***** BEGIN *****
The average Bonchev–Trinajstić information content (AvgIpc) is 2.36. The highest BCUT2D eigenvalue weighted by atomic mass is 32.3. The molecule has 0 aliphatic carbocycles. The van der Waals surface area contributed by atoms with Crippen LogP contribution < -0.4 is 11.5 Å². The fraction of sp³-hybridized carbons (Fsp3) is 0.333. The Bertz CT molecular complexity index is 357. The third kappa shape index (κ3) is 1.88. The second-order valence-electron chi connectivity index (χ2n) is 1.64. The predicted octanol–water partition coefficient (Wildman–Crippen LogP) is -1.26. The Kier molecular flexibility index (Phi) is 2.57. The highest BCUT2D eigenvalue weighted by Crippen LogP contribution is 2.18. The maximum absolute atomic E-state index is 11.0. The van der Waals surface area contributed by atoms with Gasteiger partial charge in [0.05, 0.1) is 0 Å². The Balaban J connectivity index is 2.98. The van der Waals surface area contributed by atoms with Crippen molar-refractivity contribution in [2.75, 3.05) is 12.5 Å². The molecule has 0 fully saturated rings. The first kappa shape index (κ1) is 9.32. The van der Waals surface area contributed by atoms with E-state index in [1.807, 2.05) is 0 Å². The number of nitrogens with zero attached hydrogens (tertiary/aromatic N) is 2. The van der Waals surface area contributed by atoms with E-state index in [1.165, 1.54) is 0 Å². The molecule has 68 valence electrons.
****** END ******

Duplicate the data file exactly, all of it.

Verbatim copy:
The average Bonchev–Trinajstić information content (AvgIpc) is 2.36. The highest BCUT2D eigenvalue weighted by atomic mass is 32.3. The molecule has 0 aliphatic carbocycles. The van der Waals surface area contributed by atoms with Crippen LogP contribution < -0.4 is 11.5 Å². The fraction of sp³-hybridized carbons (Fsp3) is 0.333. The Bertz CT molecular complexity index is 357. The third kappa shape index (κ3) is 1.88. The second-order valence-electron chi connectivity index (χ2n) is 1.64. The predicted octanol–water partition coefficient (Wildman–Crippen LogP) is -1.26. The Kier molecular flexibility index (Phi) is 2.57. The highest BCUT2D eigenvalue weighted by Crippen LogP contribution is 2.18. The maximum absolute atomic E-state index is 11.0. The van der Waals surface area contributed by atoms with Gasteiger partial charge in [0.05, 0.1) is 0 Å². The Balaban J connectivity index is 2.98. The van der Waals surface area contributed by atoms with Crippen molar-refractivity contribution in [2.75, 3.05) is 12.5 Å². The molecule has 0 fully saturated rings. The first kappa shape index (κ1) is 9.32. The van der Waals surface area contributed by atoms with E-state index in [1.807, 2.05) is 0 Å². The number of nitrogens with zero attached hydrogens (tertiary/aromatic N) is 2. The van der Waals surface area contributed by atoms with E-state index in [1.165, 1.54) is 0 Å². The molecule has 68 valence electrons.